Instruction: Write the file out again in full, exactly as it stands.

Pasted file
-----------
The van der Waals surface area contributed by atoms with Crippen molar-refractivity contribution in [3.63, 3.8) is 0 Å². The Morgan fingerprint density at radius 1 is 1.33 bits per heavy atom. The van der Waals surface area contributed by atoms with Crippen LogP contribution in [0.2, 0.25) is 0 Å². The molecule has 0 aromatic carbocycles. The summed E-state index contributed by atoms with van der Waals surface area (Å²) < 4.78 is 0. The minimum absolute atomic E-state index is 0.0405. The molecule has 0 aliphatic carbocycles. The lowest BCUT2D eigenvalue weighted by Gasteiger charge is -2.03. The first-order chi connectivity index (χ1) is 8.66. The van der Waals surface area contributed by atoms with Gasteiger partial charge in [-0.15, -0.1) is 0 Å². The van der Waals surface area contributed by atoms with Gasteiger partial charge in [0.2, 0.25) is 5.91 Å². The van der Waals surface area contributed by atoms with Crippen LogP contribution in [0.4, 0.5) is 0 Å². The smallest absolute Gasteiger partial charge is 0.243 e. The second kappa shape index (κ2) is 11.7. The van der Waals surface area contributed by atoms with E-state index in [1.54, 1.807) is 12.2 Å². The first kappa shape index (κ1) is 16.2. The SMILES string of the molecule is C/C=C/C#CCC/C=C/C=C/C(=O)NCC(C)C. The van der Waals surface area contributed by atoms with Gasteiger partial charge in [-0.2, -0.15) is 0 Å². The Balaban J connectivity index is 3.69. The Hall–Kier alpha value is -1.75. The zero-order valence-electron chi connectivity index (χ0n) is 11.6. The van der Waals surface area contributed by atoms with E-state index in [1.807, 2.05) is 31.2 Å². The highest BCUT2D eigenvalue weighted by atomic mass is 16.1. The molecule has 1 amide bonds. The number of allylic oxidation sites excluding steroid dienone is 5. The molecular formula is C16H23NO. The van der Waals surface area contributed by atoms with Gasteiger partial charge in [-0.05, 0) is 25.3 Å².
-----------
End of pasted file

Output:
The van der Waals surface area contributed by atoms with Crippen molar-refractivity contribution in [3.63, 3.8) is 0 Å². The Morgan fingerprint density at radius 1 is 1.33 bits per heavy atom. The van der Waals surface area contributed by atoms with Crippen LogP contribution in [0.2, 0.25) is 0 Å². The molecule has 0 aromatic carbocycles. The summed E-state index contributed by atoms with van der Waals surface area (Å²) < 4.78 is 0. The minimum absolute atomic E-state index is 0.0405. The molecule has 0 aliphatic carbocycles. The lowest BCUT2D eigenvalue weighted by Gasteiger charge is -2.03. The first-order chi connectivity index (χ1) is 8.66. The van der Waals surface area contributed by atoms with Gasteiger partial charge in [-0.15, -0.1) is 0 Å². The van der Waals surface area contributed by atoms with Gasteiger partial charge in [0.2, 0.25) is 5.91 Å². The van der Waals surface area contributed by atoms with Crippen LogP contribution in [0.4, 0.5) is 0 Å². The smallest absolute Gasteiger partial charge is 0.243 e. The second kappa shape index (κ2) is 11.7. The van der Waals surface area contributed by atoms with E-state index in [1.54, 1.807) is 12.2 Å². The first kappa shape index (κ1) is 16.2. The SMILES string of the molecule is C/C=C/C#CCC/C=C/C=C/C(=O)NCC(C)C. The van der Waals surface area contributed by atoms with Gasteiger partial charge in [-0.2, -0.15) is 0 Å². The Balaban J connectivity index is 3.69. The Hall–Kier alpha value is -1.75. The zero-order valence-electron chi connectivity index (χ0n) is 11.6. The van der Waals surface area contributed by atoms with E-state index in [1.807, 2.05) is 31.2 Å². The highest BCUT2D eigenvalue weighted by atomic mass is 16.1. The molecule has 1 amide bonds. The number of allylic oxidation sites excluding steroid dienone is 5. The molecular formula is C16H23NO. The van der Waals surface area contributed by atoms with Gasteiger partial charge in [-0.05, 0) is 25.3 Å².